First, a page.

A humorous look at the war through the experiences of the the highly decorated Japanese American 442nd Regiment, with a realistic cast and Van Johnson walking well through his part as a prejudiced platoon leader who comes to respect his men not just for their valor but for their ingenuity and constantly positive attitudes in the face of hostility from the enemy as well as many at home and the forced internments of their families. Though all of that is hinted at, the film maintains a snappy brightness throughout, even in the battle scenes, where everyone has a can-do perspective on how to take out those pesky machine gun nests. If the film has any drawback it's that there is no dark side, no real tension in the battle scenes nor in the issue of racism. It's contentedness to portray the real meat and bones issues of life and death combat and racism in a light and humorous manner cuts both ways, because this film steps so lightly it doesn't convey much of the hell of war nor …
–I don't have much to add about the positive aspects about what this movie *says*. I happen to agree, and that's all well and good. What I would like to mention as far as a *technical* review goes is that the attention to detail is quite remarkable. This is the first time I've seen a G43 rifle used in a WWII movie. Additionally, the *sounds* of the firearms are different, which is something that is often missed in a production. When people creep around while being shot at, they look like they have actually been shot at.I've read that this movie was comprised largely of actual 442 veterans, which takes it from being a matter of "Interesting Public Domain" to being something of a National Treasure, in terms of visual history.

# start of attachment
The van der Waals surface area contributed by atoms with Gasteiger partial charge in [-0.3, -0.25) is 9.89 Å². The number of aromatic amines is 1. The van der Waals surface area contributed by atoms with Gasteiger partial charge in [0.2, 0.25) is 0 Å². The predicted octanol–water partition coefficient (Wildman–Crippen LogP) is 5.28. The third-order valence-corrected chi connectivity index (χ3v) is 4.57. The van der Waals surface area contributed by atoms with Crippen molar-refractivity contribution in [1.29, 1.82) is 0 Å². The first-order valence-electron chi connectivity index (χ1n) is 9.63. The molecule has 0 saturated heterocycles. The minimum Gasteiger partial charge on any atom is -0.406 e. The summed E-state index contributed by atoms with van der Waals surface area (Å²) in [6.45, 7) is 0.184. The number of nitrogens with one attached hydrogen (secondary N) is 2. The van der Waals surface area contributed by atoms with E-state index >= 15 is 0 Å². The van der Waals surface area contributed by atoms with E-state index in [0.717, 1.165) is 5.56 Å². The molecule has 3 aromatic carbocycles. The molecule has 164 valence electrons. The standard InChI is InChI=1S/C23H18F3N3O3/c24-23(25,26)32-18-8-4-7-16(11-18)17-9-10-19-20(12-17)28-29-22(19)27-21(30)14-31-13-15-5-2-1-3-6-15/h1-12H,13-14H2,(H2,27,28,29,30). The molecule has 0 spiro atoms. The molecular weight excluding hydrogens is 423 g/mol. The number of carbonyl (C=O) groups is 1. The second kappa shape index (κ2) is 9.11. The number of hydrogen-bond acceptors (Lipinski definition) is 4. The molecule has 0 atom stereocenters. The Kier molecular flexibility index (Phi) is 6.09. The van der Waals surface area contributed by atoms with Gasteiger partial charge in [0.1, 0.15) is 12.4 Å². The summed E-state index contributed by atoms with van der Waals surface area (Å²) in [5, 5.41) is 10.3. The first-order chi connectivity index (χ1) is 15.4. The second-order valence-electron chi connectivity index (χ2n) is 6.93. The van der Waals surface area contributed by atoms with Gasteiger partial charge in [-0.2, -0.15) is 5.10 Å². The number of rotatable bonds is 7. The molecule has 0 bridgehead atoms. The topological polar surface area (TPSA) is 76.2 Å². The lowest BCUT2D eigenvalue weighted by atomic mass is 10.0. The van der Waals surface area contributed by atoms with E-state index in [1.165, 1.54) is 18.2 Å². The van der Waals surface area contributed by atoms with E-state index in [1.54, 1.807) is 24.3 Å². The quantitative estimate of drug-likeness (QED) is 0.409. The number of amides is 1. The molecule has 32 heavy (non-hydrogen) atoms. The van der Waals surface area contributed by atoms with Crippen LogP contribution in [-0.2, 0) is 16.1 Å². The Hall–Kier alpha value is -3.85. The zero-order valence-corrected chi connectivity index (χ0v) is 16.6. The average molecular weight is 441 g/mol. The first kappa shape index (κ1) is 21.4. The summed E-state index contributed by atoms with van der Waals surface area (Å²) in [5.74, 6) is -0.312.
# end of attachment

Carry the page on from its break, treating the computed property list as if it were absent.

Although somewhat conventional in comparison to most of the great WWII film dramas, Go For Broke remains important as the only Hollywood acknowledgement of the 442nd, and the bravery of the Japanese-Americans who fought with it.One of my grandfather’s brothers was in the 442nd himself, and can still recall tales of basic training and serving in Italy.I am bothered, however, by the fact that the cover on the video box does not show a single Japanese-American face, and the description does not really explain the historical significance of the events portrayed.Hey Ted Turner, get your guys together and rectify this problem!Dwight Sora